But if you are selling merchandise on your site, you might be much better served setting a high minimum bid and using a “house ad” instead of a “Your ad here” announcement. When there are no bidders, Project Wonderful defaults to a “Your ad here” message. However, in your settings, you can upload a banner ad of your own and set the link URL. (Click “edit” on an existing ad box, and look for “‘Your ad here’ image and link” under “Publisher Options.”)
And if you have merchandise planned for the holiday shopping season, this is a perfect opportunity to get the most out of your own ad space!
After all, you can solicit PW ad purchases through elsewhere on your site. You don’t really need the “Your ad here” message. Consider uploading an attractive ad for your own merchandise and using it as the default for when there are no bids. How many sales do you have to make before you’ve made back the amount that you “lost” by setting a higher minimum bid? One? Two? It shouldn’t take much to make that money back. And over the course of a few months, you might find that you actually make more.
If you don’t already have house ads that promote your own merchandise, this is an excellent time to create a few and set them as defaults to whichever ad network(s) you’re using.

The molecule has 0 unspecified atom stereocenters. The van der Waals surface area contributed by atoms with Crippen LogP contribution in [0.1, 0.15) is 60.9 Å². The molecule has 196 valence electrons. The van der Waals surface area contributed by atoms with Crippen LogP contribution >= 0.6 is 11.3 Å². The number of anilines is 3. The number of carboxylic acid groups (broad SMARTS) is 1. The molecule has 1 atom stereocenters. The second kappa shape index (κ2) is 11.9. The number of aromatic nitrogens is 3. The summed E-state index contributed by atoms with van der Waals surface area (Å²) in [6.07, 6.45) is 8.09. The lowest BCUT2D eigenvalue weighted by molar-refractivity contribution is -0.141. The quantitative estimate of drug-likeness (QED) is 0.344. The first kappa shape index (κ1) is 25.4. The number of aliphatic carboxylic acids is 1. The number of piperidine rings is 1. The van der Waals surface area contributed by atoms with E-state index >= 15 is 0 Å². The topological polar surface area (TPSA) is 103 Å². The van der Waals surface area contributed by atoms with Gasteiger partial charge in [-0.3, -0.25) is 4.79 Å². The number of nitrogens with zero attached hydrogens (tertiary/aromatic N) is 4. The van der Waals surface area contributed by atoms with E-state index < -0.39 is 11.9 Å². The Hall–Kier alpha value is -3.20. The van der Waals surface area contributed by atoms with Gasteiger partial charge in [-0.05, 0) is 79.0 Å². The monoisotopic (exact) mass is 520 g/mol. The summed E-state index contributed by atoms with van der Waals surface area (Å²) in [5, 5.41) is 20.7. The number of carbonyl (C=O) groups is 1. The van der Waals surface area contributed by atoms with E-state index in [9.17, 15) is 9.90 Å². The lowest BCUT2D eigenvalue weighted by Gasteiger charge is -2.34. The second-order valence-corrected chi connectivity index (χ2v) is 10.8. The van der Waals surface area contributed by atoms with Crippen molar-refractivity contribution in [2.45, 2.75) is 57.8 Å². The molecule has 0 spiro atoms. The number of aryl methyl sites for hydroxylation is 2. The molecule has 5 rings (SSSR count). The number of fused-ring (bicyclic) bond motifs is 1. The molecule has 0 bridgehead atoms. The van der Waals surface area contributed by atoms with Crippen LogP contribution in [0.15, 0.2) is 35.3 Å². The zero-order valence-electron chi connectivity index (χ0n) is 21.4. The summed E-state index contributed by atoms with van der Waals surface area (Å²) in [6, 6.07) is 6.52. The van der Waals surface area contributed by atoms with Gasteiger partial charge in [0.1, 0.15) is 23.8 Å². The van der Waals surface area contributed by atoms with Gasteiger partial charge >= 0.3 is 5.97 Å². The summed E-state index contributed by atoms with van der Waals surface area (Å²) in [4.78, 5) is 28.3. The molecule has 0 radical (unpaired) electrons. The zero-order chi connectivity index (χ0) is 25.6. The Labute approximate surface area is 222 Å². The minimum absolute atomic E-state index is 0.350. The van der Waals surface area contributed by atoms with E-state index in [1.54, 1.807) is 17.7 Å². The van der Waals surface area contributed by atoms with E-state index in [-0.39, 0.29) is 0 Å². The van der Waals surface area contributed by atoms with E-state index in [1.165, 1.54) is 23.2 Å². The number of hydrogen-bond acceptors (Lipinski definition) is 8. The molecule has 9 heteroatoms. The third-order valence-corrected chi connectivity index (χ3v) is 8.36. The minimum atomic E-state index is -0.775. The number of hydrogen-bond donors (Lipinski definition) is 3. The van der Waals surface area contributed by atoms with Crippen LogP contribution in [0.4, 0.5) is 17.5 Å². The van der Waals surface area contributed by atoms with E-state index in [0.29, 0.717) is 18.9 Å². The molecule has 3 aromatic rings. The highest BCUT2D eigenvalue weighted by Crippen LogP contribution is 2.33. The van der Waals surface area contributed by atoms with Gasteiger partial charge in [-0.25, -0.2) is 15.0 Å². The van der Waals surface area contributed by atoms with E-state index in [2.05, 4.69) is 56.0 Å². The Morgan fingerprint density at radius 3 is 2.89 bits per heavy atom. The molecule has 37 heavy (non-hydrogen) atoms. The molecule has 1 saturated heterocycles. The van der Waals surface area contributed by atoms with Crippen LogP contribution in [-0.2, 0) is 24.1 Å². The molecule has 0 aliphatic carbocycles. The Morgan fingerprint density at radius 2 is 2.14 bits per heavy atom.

This is also a great time to re-evaluate the effectiveness of your Web-site design from the perspective of your advertising.
There’s no hard-and-fast rule for where to put ads on your site. The leaderboard-across-the-top placement is fairly ubiquitous, but that doesn’t mean it’s right for you. Google has developed a “heat map” however, to suggest ad placements that might yeild better results. Obviously, ads that appear “above the fold” will fare better than ads that readers have to scroll down to see. (And, yes, Google has developed a handly tool for that, too.)
Redouble your commitment to blogging.
I’ve spent a litle more time writing some long-than-usual posts for my blog. This gives ad spiders a little more to work with, and, as a result, opens my site up to a wider range of advertisers. Case in point: I wrote about my family vacation to Walt Disney World. It allowed me to share some happy stories, and it provided a good vehicle from which to thank my readers for the support that makes such a vacation possible. If you go to my site, chances are very good that you’ll see ads for Disney-related vacation packages.
Redouble your social-media promotion
During the last part of the year, my social-media outreach slowed and lost focus. The first part of Q1 is an excellent time to get back on the horse. I’m back to using 14blocks.com to place two site promotions into my Twitter and Facebook feeds every day — targeted to times during which my Twitter traffic peaks. One is a general “today’s comic” promote, and the other is a “This date in Evil Inc history” comic that points readers to a place in the archive.
This is the time to rake in all of the ad dollars that you possibly can. In two months, the bottom is going to drop out of the ad marker — as it does every January — and we’ll need to access the extra funds that we’re generating right now.